The assessment and protection of freshwater ecosystems have just been the subject of a three-day workshop in Ouagadougou, the capital of Burkina Faso. This was an initiative of the International Union for Conservation of Nature (IUCN), which used the workshop as an opportunity to present the Red List of River and Lake Ecosystems (RLE) of West and Central Africa.
The Red List of West and Central African River and Lake Ecosystems (RLE) is known. This tool to help assess and preserve freshwater ecosystems was presented during a workshop organised from 6 to 8 July 2021 in the Burkinabe capital, Ouagadougou. During the 72 hours of consultation, regional stakeholders in the field of water resources management were informed about the methodology for developing the ERL, and made suggestions on the threats to each continental ecosystem (rivers, lakes, peat bogs, etc.).
The workshop to present the ERL in West and Central Africa was organised by the International Union for Conservation of Nature (IUCN), as part of the implementation of its Regional Partnership on Water and Environment in West and Central Africa (Pree). “The workshop’s presentations focused on issues such as the reduction in the spatial distribution of water resources, environmental degradation, the disruption of ecosystem processes and the preservation of biological diversity. This allowed the participants to have a good understanding of the methodological approach of the LRE, in order to identify the key elements of the process of river and lake ecosystems in the sub-basins,” explains Steve Kaboré, the representative of the regional coordinator of the Pree project.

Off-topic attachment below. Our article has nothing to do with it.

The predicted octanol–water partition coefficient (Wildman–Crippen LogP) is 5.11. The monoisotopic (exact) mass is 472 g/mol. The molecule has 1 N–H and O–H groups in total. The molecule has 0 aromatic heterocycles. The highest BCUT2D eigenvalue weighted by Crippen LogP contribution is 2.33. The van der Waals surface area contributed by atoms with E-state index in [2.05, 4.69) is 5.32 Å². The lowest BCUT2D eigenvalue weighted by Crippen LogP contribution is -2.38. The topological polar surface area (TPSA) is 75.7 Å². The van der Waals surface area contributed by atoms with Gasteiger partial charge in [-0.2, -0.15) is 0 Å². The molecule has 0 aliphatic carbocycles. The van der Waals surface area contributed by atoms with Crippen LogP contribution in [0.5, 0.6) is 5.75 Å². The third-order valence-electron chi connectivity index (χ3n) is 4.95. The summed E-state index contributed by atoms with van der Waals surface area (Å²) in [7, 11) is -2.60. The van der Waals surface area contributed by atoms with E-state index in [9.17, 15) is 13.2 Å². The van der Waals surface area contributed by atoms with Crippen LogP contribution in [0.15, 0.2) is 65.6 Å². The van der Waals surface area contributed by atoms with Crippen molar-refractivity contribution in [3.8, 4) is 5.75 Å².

The IUCN Pree
The West and Central Africa region stretches from the Gulf of Guinea at the southern edge of the Sahara to Gabon and includes 23 countries (Benin, Burkina Faso, Cape Verde, Ivory Coast, Gambia, Ghana, Guinea, Guinea-Bissau, Liberia, Mali, Mauritania, Niger, Nigeria, Senegal, Sierra Leone, Togo, Cameroon, Gabon, Congo, DRC, Chad, Equatorial Guinea and Sao Tome and Principe.) This region is crossed by a climatic gradient characterised by average annual rainfall varying from 250 mm to 3,000 mm, which gives it a climatic particularity and a great diversity of ecosystems (terrestrial and maritime) containing a unique floristic and faunal diversity. This is the case of the tropical rainforests (1,500 mm to 3,000 mm of rainfall), which abound in a diversity of habitats including particular environments such as mangroves as well as a particularly rich fauna and flora.
It is therefore to preserve these ecosystems that the Pree intervenes. Launched in April 2021, this IUCN-initiated project is being implemented in the Volta, Niger, Senegal, Mono and Lake Chad basins and the Fouta Djalon Massif. Its main objective is to strengthen the resilience of natural ecosystems and local communities in the river and lake basins of West and Central Africa.